In times of war, soldiers are called upon to fight and die for their country. In times of peace, their sacrifices are recalled, fondly or otherwise, and the memory of a nation evolves. In Ismail Kadare's General of the Dead Army, the Italian dead in Albania from World War II are called upon to serve once more as living soldiers dig and search for the missing dead, seeking to catalogue and organize the men left behind. The General, a nameless man who initially functions as a heroic figure with great purpose and nobility, succumbs over the years of searching to the despondency of intent that must one day afflict all those who have fought or served for their country. Kadare uses the General as a tool to chip away at the concept of military service as something entirely noble, showing us that in the end what remains of a valiant army is dirt, death, bones, confusion, destroyed communities and broken lives.
The General arrives in Albania accompanied by a Priest and a list of the dead he is supposed to find. The work is slow, and promises to be slower months go by and only a few men are recovered. Along the way, the General and the Priest discuss the morality of their actions as they disrupt communities and unearth sad tales of soldiers through discarded diaries, moldy letters, and the recollection of the Albanians. The General begins to see the Albanian country-side as a tactician might; he plays the World War II battles through his mind over and over in an attempt to figure out the best strategy to win the war. He becomes obsessed with the dead army he is unearthing, his thoughts, deeds and words turning to morbidity:
As soon as I see someone - anyone at all - I automatically begin stripping off his hair, then his cheeks, then his eyes, as though they were something unnecessary, something that is merely preventing me from penetrating to his essence; and I envisage his head as nothing but a skull and teeth - the only details that endure.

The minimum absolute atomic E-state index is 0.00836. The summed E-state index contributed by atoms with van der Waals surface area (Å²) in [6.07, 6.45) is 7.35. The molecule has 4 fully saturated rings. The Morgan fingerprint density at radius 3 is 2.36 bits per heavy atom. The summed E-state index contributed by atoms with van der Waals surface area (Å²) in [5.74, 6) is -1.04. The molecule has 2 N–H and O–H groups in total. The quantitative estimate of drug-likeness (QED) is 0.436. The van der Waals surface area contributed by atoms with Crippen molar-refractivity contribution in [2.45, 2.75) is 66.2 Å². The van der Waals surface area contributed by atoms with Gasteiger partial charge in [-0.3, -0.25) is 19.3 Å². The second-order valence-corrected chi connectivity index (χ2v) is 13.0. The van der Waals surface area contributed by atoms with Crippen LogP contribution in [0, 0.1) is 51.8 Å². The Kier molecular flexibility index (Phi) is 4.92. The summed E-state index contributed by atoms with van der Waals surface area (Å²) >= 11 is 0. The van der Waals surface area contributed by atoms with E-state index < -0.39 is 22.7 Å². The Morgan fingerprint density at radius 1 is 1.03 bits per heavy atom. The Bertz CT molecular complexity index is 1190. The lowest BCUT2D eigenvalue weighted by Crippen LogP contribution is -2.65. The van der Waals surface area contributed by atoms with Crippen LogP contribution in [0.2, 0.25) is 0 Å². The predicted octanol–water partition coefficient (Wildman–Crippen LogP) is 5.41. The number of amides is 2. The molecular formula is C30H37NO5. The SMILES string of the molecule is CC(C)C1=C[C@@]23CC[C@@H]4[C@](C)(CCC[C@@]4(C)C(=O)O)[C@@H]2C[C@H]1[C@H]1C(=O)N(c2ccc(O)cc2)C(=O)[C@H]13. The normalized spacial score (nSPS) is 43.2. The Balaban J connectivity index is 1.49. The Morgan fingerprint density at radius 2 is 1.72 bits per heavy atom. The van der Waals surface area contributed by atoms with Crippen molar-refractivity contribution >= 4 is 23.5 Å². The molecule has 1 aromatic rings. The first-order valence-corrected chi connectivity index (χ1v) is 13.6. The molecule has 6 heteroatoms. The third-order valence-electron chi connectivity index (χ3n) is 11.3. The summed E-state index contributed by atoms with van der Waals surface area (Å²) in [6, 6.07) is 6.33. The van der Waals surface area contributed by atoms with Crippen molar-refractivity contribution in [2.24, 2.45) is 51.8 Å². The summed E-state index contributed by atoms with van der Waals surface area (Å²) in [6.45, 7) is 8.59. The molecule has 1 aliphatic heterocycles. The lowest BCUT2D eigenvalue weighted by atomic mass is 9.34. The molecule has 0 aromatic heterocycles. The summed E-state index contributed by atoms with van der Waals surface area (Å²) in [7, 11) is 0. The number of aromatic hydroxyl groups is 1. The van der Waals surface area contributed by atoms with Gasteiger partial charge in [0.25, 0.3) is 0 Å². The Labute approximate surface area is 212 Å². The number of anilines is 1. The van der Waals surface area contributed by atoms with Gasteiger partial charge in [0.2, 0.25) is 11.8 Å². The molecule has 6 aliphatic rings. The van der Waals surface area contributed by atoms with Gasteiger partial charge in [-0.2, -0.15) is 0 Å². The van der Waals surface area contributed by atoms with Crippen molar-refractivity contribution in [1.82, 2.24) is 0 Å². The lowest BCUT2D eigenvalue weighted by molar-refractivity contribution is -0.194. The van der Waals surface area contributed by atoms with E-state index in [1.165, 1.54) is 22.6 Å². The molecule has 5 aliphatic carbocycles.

Kadare writes strictly from the point of view of the General, with minimal excursions or detours. At times a diary or letter from a dead soldier is inserted into the text, a device used to further enhance the feeling of uselessness and dread that surrounds the Italian soldiers. The description of Albania's countryside is functional and unsentimental, a soldier's view of terrain and cover. At times, Kadare's short, sharp sentences sever the mounting bleakness of the text, removing the reader too far away from the immediacy of the General's actions. Generally, though, the unadorned writing keeps us close and personal with the General as he falls from his heights of self-confidence and is forced to pay for the violence of his nation's armies.
Albania is a small country, poor and down-trodden. Kadare, himself an Albanian, writes from the perspective of an outsider looking in. The General does not understand the Albanian people or their culture, and in many ways he does not want to. The Priest reminds him again and again that his grisly task of digging up the dead is unwanted in Albania, even something of a taboo. That Albanian soldiers are dug up as well; that other bodies are ruthlessly disturbed to comfort the mind's of Italian families, the General is not concerned about. Kadare is wise to leave the Albanians largely to their own devices. He is not interested in glorifying the culture at the expense of the Italians, but neither does he make of them a single dull note. Their thoughts and feelings are kept to an ominous whisper, something we are aware of without ever really experiencing and this is the fault of the General, who tries, even as his mind is shattering from the magnitude and length of his task, to remain above the concerns of the peasants and common-folk.
General of the Dead Army is Kadare's first novel, written in the 1960s. Since then he has written many other books, each of which has added to his international fame, culminating in his being awarded the inaugural Booker International Prize in 2005. General of the Dead Army is a brilliant first novel, though the seams of its creation are still somewhat visible, and here and there are the cracks of unfortunate literary choices. Yet the novel is overwhelmingly solid, able to withstand the slight fractures of its creation. The glory of war is often explored; the guilt, less so. Kadare's novel is short, bleak, and depressing, and ultimately what hope there is lies outside the vagaries of war and military toil. For all that, it is a strong novel, and one that seems even more necessary today than it did when it was first written.